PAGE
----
Why you should automate your change control process

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Organisations utilises industry standard Information Technology Infrastructure Library (ITIL) framework which is embedded within the IT discipline. ITIL provides list of practices for Information Technology Service Management (ITSM) ensuring IT services aligned with business needs. One of the key component of ITIL is Change Advisory Board (CAB) taking care of change control. CAB is defined with an approval process involving respective representations from various IT functions. CAB’s main aim to ensure the process of change control.

Change Control is one of the key process ensuring all changes that goes into a production system implemented in a controlled manner. This ensures all relevant stakeholders are aligned, risk agreed, less impact to system downtime etc. It also ensures any unnecessary changes not going through and does not introduce any unnecessary faults in the system. While this provides benefits for the organisations but also introduces delays. At the very least the delay would be a week and then spanning out to months or in other cases converting that into an emergency change forcing CAB to be quick. This is not going to be sustainable in the long run especially for a DevOps team who would continuously want to release new features.

The 4 steps of change control process

ACS embraces agile and lean practices at its core and encourages teams to release small changes more often. It is always a big risk to release bigger changes into production which would need a clear understanding of what the change is before the release. ACS ensures the adoption of automated change control. Most of the controls that is being used in the normal change control process can be automated. Here are a list of checks that are normally done

  • Build : Coding Standards, Static Code Analysis
  • Test : Coded Tests / Code Average, Acceptance Tests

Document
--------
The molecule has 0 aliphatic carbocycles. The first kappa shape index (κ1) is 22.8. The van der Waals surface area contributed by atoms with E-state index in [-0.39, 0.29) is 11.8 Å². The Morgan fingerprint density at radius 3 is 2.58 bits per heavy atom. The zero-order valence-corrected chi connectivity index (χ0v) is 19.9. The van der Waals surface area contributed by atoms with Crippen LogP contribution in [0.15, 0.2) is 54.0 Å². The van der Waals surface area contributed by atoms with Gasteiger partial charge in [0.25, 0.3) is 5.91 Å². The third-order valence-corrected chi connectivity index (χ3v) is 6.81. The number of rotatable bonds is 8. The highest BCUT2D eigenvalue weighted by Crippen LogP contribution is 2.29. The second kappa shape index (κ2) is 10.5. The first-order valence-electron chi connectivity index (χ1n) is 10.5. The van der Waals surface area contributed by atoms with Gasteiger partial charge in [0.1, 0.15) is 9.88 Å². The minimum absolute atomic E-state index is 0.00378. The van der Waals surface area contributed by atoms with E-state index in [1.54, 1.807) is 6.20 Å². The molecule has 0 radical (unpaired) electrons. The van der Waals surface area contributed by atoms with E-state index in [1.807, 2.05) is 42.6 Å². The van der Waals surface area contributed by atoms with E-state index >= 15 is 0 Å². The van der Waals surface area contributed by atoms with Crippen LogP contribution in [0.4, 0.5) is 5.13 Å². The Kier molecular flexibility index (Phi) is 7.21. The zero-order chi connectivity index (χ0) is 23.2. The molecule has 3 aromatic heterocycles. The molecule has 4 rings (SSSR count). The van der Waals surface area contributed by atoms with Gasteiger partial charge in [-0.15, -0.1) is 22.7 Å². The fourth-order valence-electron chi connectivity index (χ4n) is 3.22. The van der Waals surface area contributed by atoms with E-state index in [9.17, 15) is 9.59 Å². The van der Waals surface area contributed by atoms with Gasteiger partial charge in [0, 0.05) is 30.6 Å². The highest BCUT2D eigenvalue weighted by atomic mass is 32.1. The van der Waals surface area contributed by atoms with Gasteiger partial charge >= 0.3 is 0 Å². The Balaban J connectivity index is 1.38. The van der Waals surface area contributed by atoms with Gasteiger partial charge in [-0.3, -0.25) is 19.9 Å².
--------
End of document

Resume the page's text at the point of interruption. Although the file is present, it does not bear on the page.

• Deploy to Staging : Setup environment and infrastructure, deploy, smoke tests
  • Deploy to Production : Setup environment and infrastructure, deploy, smoke tests

The stages of change control process

Release into product will be done only if all stages are successful.

All of these can be automated and embedded as part of the CI/CD pipeline ensuring all the checks are satisfied before being released. There are various other companies who have adopted some best practices. Atlasssian is a very good example who has adopted some of the best practices for change management in DevOps. Here are their core principles

1. Embrace Agile and DevOps principles to reduce human effort and errors
2. Autonomy over authority for rapid decision making
3. Plan for releasing change from the very beginning, without adding extra processes
4. Minimize the negative impact of change by preparing for failures and incidents
5. Address both internal process pain points and customer pain points to change


DevOps teams have to move away being delayed due to change control to adopting automated change control. This might take a while for the teams to implement and setup automated change control as a practice but it is worth the effort. Also this will increase the efficiency of the DevOps by way of releasing small changes more often and building the trust along the way. Once change advisory board starts trusting the team then it can provide autonomy to the teams to self manage.

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